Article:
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Eur J Clin Nutr. 2000 Dec;54(12):865-71.

Associations of alpha-linolenic acid and linoleic acid with risk factors for coronary heart disease.

Author information

1
University of Groningen, Department of Family Medicine, Groningen, The Netherlands. w.bemelmans@med.rug.nl

Abstract

BACKGROUND:

Prevention of coronary heart disease (CHD) in high-risk subjects.

OBJECTIVE:

To investigate the associations of dietary intake of alpha-linolenic acid (ALA) and linoleic acid (LA) as assessed by food frequency questionnaire and in the plasma cholesteryl ester (CE), with CHD risk factors.

DESIGN:

Baseline data of a double-blind, randomized placebo-controlled trial. Subjects have hypercholesterolemia (6.0-8.0 mmol/l) and at least two other CHD risk factors (n=266).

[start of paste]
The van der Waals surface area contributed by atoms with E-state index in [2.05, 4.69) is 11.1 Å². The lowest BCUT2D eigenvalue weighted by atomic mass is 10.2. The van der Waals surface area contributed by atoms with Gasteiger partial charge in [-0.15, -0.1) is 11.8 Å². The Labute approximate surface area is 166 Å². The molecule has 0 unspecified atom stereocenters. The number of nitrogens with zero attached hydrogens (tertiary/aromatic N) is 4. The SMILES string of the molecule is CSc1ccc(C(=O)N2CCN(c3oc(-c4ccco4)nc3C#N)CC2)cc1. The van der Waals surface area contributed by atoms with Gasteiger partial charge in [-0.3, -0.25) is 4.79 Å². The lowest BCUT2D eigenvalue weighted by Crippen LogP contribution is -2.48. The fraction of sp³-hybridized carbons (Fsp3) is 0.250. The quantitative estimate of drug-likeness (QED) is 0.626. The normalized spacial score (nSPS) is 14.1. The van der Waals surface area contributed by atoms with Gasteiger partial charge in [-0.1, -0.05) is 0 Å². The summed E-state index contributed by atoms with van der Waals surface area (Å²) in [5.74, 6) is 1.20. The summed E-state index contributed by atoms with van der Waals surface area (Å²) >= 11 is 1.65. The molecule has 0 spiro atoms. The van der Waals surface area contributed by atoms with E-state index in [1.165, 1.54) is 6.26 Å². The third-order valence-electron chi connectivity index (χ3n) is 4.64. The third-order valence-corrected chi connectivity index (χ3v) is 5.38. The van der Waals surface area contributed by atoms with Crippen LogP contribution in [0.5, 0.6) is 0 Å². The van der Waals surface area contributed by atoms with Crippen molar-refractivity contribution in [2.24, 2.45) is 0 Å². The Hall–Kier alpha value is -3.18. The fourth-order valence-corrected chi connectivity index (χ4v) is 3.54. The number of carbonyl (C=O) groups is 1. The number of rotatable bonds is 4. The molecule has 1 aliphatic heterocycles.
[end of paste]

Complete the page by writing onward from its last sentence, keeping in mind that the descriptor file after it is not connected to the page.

RESULTS:

The reported dietary ALA and LA intakes and the LA/ALA ratio were associated with the contents in the CE (r=0.37, r=0.21, and r=0.42, respectively; P<0.01). In multivariate analysis, CE ALA was inversely associated with diastolic blood pressure (r=-0.13; P<0.05) and positively with serum triacylglycerol (r=0.13; P<0.05), and CE LA was inversely associated with serum triacylglycerol (r=-0.32; P<0.01). The CE LA/ALA ratio was strongly inversely associated with CE ALA (r=-0.95; P<0.01). In the lowest quintile of CE ALA, mean dietary intake was 0.4 energy % ALA (1.2 g/day), 8.4 energy % LA and an LA/ALA ratio of 21, and in the highest quintile 0.6 energy % ALA (1.7 g/day), 6.8 energy % LA and 12 (ratio). In the lowest quintile of CE ALA the diastolic blood pressure was 4 mm Hg lower (P trend<0.05), and the serum triacylglycerol 0.3 mmol/l higher (P trend NS) when compared with the top quintile.

CONCLUSIONS:

In a CHD high-risk population with LA-rich background diet, these cross-sectional data suggest that replacing LA in the diet by ALA may decrease diastolic blood pressure, and may increase serum triacylglycerol concentration.

PMID:
11114683
[Indexed for MEDLINE]

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